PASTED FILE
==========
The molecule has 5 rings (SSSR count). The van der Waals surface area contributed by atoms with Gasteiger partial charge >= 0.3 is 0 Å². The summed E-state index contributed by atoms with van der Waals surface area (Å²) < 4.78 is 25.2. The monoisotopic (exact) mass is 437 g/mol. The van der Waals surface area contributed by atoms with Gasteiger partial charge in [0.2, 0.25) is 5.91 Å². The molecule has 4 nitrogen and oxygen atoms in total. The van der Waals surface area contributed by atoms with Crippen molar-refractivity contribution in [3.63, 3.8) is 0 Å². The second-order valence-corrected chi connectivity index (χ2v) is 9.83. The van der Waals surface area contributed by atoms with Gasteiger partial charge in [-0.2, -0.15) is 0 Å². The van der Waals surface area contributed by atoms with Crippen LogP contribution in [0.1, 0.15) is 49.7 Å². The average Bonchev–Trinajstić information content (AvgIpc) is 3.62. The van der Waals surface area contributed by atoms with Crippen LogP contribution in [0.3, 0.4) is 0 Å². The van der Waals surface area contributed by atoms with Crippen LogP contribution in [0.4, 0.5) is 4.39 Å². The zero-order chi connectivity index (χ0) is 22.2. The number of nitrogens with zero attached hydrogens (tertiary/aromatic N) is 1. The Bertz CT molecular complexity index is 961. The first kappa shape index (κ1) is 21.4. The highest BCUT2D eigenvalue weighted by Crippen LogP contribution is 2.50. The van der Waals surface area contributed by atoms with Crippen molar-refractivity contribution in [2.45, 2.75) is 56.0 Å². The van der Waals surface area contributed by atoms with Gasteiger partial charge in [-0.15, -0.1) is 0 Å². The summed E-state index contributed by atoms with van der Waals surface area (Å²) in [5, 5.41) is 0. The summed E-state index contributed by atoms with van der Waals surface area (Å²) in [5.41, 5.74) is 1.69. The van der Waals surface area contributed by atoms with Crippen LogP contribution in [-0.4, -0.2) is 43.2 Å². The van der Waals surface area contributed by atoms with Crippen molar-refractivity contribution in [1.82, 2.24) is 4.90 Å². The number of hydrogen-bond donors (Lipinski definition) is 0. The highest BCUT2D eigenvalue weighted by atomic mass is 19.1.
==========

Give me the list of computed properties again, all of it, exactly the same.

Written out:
The molecule has 5 rings (SSSR count). The van der Waals surface area contributed by atoms with Gasteiger partial charge >= 0.3 is 0 Å². The summed E-state index contributed by atoms with van der Waals surface area (Å²) < 4.78 is 25.2. The monoisotopic (exact) mass is 437 g/mol. The van der Waals surface area contributed by atoms with Gasteiger partial charge in [0.2, 0.25) is 5.91 Å². The molecule has 4 nitrogen and oxygen atoms in total. The van der Waals surface area contributed by atoms with Crippen molar-refractivity contribution in [3.63, 3.8) is 0 Å². The second-order valence-corrected chi connectivity index (χ2v) is 9.83. The van der Waals surface area contributed by atoms with Gasteiger partial charge in [-0.2, -0.15) is 0 Å². The van der Waals surface area contributed by atoms with Crippen LogP contribution in [0.1, 0.15) is 49.7 Å². The average Bonchev–Trinajstić information content (AvgIpc) is 3.62. The van der Waals surface area contributed by atoms with Crippen LogP contribution in [0.3, 0.4) is 0 Å². The van der Waals surface area contributed by atoms with Crippen LogP contribution in [0.4, 0.5) is 4.39 Å². The zero-order chi connectivity index (χ0) is 22.2. The number of nitrogens with zero attached hydrogens (tertiary/aromatic N) is 1. The Bertz CT molecular complexity index is 961. The first kappa shape index (κ1) is 21.4. The highest BCUT2D eigenvalue weighted by Crippen LogP contribution is 2.50. The van der Waals surface area contributed by atoms with Crippen molar-refractivity contribution in [2.45, 2.75) is 56.0 Å². The van der Waals surface area contributed by atoms with Gasteiger partial charge in [-0.15, -0.1) is 0 Å². The summed E-state index contributed by atoms with van der Waals surface area (Å²) in [5, 5.41) is 0. The summed E-state index contributed by atoms with van der Waals surface area (Å²) in [5.41, 5.74) is 1.69. The van der Waals surface area contributed by atoms with Crippen LogP contribution in [-0.4, -0.2) is 43.2 Å². The van der Waals surface area contributed by atoms with Crippen molar-refractivity contribution in [1.82, 2.24) is 4.90 Å². The number of hydrogen-bond donors (Lipinski definition) is 0. The highest BCUT2D eigenvalue weighted by atomic mass is 19.1.